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A Message From Nature: The zero waste lifestyle: A trendy illusion


ADELANA AKINDES | akind001@rangers.uwp.edu

I first found out about the zero waste movement a few years ago after stumbling across a video on YouTube. The woman who made the video, Lauren Singer, had gone a year living a ‘zero waste lifestyle’ and all the waste she did produce was concealed within a single mason jar. She used homemade toothpaste, bamboo toothbrushes, reusable upcycled razors and glass jars instead of plastic containers. It seemed impossibly green, chic and eco-friendly.

Zero waste thinking has its advantages, mainly by drawing constant attention to the issue of waste. By committing to a zero waste lifestyle, this awareness becomes instilled into everyday decisions and thoughts. One takes into consideration how much waste they produce, how much is thrown away and what in their lives can be used more than once. One may learn to value things that last longer, that have more staying power in one’s life and which are not easily disposed of.

Yet the issue of waste cannot be solved from individual choices about what to buy. We can try navigating the market to find products that fit a zero waste standard: no plastic packaging, long term use, no complex methods of disposal required. Yet when one goes grocery shopping with their reusable bags and mason jars, buying items in bulk, it is impossible to notice all of the other items, the wasteful, one-use items which are still the norm. It is the mindset of capitalism, hyper-focused on increasing profit, that is the root of the problem. It is this constant overarching system of overproduction and misuse of resources which ultimately needs to change for ‘zero waste’ to be a realistic vision.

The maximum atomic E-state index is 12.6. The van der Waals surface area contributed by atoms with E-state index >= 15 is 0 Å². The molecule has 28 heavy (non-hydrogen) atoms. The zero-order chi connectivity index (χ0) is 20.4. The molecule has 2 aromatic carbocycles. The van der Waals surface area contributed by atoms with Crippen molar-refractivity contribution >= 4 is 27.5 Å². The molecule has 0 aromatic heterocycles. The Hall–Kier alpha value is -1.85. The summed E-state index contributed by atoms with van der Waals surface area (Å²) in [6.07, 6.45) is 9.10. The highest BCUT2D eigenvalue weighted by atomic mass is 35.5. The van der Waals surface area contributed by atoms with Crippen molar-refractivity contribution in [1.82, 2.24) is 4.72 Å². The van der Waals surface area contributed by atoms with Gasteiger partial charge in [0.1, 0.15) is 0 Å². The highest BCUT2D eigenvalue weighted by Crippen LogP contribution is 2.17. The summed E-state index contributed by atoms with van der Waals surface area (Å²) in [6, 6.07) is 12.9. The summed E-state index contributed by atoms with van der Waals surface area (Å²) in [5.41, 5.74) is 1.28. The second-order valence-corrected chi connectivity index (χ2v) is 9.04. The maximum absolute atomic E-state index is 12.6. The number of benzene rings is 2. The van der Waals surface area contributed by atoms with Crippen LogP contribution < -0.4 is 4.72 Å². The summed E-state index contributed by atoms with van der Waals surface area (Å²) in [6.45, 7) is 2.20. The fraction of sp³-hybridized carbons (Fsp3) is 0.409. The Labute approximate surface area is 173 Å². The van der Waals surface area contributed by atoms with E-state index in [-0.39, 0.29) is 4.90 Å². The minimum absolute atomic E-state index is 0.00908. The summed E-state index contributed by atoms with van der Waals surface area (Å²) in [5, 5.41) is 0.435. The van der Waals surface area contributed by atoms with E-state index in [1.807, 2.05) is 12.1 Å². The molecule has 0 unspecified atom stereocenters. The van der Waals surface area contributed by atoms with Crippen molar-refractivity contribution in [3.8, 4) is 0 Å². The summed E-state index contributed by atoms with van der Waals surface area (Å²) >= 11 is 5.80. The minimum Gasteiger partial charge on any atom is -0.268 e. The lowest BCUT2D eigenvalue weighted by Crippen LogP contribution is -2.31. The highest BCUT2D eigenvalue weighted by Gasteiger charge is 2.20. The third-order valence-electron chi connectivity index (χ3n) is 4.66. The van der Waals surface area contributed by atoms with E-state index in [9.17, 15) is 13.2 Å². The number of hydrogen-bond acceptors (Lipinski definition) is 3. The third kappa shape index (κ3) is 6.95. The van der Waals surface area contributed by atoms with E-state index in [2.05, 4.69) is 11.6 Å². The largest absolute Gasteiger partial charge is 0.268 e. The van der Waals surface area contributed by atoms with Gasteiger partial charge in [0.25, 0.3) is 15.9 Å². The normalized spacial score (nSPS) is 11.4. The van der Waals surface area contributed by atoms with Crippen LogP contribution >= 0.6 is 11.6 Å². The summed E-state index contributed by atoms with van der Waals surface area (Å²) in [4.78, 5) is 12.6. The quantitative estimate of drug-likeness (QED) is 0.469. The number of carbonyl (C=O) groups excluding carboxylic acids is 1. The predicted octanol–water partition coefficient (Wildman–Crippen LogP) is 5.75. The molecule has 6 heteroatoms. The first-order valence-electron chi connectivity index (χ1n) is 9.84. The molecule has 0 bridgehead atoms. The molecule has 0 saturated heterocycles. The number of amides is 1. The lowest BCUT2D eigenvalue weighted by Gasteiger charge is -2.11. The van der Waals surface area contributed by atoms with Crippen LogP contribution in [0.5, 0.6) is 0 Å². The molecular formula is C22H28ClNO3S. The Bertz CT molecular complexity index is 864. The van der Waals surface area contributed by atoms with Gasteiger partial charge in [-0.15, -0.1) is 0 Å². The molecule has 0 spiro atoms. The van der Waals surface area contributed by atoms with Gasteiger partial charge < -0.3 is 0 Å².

Simply because waste does not reside in your own home, does not make it any less of a reality somewhere else. No matter what the consumer chooses to do with the waste in their own home, it is still being made on a mass scale. The consumer is not the true producer of waste. When one wishes to rid one’s life of plastic products for example, they are only navigating a maze. Whether one uses plastic or not, it’s still being produced and mass distributed on a grand and global scale.

What the zero waste lifestyle does is bring to a person’s attention the materials they use, where these materials come from, and where these materials are going. It is in this way that conscious consumerism is as an effective step for the consumer. Yet in order for any large-scale, long-term solutions to be made with environmental degradation, it is time for the true producers of waste, the giant corporations of this planet, to consciously consume.

The views expressed in this article are those of the author and do not necessarily reflect the official views or opinions of The Ranger News.

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